out interest is not his money. It is
money belonging to the whole people
of the United States. So we have this
condition. The people turn over to the
bankers hundreds of millions with
out interest and then go and borrow
their own money from the bankers at
high rates of Interest. If that is not
"idiocy, what is it?
RP1 III 1 A It 1L . A.A.
j i ug editor wisaea to can luc atiea-
tion of the readers to an article In
another column printed under the
head, "Forty Years a Republican."
During the last few years hundreds of
old men have written similar letters
to The Independent ' There can be
no doubt that thousands upon thou
sands of men who were republicans
when Lincoln was elected and for some
years after Lincoln's death haYe left
the party and joined themselves to
the reform forces. The editor of The
Independent is one of them himself.
But the republicans have more than
made good the loss to their party from
the desertion of these men who be
lieved in the Declaration of Indepen
dence, by importation of ignorant
swarms from southern Europe and
other places, who are simply con
trolled and voted as the bosses direct
They have not been able to do that
with the more intelligent immigrants
from northern Europe, though they
have captured many of them.
There will be many thousands of
dollars of expenses to pay for the ar
bitration committee appointed by the
president A great many people are
asking where the money is to come
from. None of the men on that com
mission will work without a salary
unless it is Bishop Spaulding. Carrol
D. Wright has a big salary from the
government as labor commissioner
and as this work is right in the line
of his official duties, he is provided
for. It is probable that the president
will ask congress to make an appro
priation. That will make it arbitra
tion by the authority of the United
States government. It will be seen
that Teddy can do some things with
out law and there are other things
which he says he can't do, although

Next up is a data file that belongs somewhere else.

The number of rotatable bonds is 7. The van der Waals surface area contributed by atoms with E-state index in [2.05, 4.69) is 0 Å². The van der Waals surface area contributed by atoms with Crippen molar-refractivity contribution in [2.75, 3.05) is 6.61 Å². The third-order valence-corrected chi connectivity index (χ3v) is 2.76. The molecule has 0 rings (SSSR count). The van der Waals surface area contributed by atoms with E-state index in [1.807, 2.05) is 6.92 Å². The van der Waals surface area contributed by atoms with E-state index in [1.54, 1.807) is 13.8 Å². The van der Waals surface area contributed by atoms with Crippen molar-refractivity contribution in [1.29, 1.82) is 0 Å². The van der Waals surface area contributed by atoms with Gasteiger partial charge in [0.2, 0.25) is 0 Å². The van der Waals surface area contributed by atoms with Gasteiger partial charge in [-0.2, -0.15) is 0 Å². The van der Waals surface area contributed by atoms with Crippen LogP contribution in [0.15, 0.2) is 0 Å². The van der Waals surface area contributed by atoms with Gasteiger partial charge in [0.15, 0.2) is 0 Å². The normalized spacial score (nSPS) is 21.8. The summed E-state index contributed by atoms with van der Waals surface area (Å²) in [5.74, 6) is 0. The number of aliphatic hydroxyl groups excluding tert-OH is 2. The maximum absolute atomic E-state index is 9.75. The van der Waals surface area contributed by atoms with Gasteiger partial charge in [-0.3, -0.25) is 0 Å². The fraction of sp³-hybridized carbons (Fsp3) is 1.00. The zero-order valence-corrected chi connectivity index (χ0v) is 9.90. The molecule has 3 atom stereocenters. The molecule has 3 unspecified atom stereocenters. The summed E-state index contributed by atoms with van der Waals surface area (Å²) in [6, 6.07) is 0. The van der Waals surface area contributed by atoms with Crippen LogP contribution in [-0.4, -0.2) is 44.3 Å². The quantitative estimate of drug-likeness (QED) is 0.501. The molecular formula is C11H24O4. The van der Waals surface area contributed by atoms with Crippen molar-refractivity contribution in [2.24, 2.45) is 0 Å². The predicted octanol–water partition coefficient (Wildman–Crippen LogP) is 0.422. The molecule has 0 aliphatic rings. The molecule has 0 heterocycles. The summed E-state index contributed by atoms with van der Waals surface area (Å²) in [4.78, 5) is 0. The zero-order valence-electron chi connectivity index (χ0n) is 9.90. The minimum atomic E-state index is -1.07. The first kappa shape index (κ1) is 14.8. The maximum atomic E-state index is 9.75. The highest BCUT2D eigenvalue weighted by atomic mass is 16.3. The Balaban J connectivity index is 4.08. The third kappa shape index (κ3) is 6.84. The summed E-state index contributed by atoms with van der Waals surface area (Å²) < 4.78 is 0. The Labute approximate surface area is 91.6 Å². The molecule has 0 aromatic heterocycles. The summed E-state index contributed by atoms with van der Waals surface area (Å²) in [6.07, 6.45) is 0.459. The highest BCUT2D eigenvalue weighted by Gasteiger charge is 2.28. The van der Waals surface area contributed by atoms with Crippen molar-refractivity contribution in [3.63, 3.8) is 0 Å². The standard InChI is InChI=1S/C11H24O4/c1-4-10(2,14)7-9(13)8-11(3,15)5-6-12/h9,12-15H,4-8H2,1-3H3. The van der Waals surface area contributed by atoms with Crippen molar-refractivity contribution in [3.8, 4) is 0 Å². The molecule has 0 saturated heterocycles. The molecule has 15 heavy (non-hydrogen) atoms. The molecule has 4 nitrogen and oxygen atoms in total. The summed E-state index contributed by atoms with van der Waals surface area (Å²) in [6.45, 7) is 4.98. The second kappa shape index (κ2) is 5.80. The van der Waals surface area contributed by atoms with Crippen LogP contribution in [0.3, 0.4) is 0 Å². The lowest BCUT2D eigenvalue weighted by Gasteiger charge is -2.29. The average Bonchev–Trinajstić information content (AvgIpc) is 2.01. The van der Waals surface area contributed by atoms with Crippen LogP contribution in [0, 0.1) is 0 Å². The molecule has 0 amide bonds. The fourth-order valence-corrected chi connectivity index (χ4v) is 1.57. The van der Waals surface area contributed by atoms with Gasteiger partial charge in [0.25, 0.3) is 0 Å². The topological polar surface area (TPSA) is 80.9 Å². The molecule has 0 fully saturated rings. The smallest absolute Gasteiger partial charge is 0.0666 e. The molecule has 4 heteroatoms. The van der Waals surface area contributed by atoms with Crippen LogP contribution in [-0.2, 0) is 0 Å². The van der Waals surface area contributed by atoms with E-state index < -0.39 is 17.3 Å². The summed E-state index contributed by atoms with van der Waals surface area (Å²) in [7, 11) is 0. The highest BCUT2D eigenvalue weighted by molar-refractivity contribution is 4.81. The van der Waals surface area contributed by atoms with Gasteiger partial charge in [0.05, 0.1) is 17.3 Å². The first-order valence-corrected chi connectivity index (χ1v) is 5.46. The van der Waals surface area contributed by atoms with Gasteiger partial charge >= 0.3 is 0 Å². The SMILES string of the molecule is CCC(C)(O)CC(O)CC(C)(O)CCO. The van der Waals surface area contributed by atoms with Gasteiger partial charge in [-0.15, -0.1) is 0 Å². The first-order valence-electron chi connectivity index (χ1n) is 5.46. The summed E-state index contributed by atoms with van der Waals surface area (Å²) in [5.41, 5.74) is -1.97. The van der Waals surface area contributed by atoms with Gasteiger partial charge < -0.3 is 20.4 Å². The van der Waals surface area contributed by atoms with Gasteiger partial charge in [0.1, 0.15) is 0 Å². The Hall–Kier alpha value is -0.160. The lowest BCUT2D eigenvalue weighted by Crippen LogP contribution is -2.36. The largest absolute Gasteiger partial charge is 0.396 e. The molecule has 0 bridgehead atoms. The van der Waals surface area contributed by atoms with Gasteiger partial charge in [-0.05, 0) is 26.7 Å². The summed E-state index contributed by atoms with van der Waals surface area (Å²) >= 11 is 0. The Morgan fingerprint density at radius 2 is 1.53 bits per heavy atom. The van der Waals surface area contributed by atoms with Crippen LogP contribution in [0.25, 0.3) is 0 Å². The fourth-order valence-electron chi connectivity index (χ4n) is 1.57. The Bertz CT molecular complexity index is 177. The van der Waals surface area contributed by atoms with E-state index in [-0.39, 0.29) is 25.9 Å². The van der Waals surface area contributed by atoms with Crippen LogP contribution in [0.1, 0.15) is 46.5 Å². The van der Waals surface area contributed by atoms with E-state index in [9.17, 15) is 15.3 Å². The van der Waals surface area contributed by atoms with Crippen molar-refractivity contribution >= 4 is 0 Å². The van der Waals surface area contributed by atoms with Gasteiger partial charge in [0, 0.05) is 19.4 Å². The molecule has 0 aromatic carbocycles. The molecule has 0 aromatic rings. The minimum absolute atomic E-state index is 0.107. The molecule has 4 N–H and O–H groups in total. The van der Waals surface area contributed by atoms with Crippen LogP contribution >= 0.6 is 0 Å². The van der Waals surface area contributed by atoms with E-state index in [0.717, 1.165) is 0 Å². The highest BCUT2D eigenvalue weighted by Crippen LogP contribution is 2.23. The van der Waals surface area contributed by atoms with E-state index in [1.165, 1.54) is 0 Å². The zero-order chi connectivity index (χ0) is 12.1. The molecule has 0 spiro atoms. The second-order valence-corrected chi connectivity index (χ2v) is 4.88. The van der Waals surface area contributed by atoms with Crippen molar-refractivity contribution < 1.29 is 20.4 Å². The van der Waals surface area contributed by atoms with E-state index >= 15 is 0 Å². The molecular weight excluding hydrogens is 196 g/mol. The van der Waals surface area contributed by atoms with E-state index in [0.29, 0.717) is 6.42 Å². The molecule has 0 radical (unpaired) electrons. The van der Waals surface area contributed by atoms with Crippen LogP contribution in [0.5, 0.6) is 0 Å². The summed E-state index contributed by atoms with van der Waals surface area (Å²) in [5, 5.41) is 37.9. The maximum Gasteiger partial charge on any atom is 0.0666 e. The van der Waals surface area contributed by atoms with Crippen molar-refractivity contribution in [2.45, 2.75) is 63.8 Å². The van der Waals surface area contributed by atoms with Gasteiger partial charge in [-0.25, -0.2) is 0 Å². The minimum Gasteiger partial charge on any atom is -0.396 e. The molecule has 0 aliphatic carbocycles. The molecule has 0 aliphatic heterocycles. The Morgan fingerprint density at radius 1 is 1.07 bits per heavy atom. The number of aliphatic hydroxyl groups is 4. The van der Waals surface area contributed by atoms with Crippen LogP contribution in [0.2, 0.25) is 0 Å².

he has a law to back him that is,
he can't prosecute the coal barons un
der the criminal section of the Sher
man act. r
The "money that the government has
given to bankers without interest to
hold and loan out during the last four
years would have built a government
railroad clear across the continent,
That would have settled the freight
and passenger rate question and there
would be no further need of interstate
commerce commissions or merger
suits. Besides lowering the rates to a
just and equitable basis the govern
ment could then have a revenue suffic
ient to pay all its expenses without
any tariffs or any internal revenue
taxes. There would be fewer million
aires and more prosperity and happi
ness among the people. But it seems
that a majority of the people don't
want any such happy conditions to
prevail. If they did they would all
vote for the establishment of populist
Nebraska is God's own country, and
there is nothing like it for the longev
ity of its inhabitants. Neither balmy
southern California nor the flower-cov
ered south can compare with it for the
large number of happy, energetic old
people that can be found in almost
any community In the state. Out in
York county the other day there was a
little party for old people and sixty
nine citizens of that town assembled to
enjoy the evening, ranging between the
ages of 70 and 85 years, and all their
names and ages were printed in loca
papers. Another young lady sent a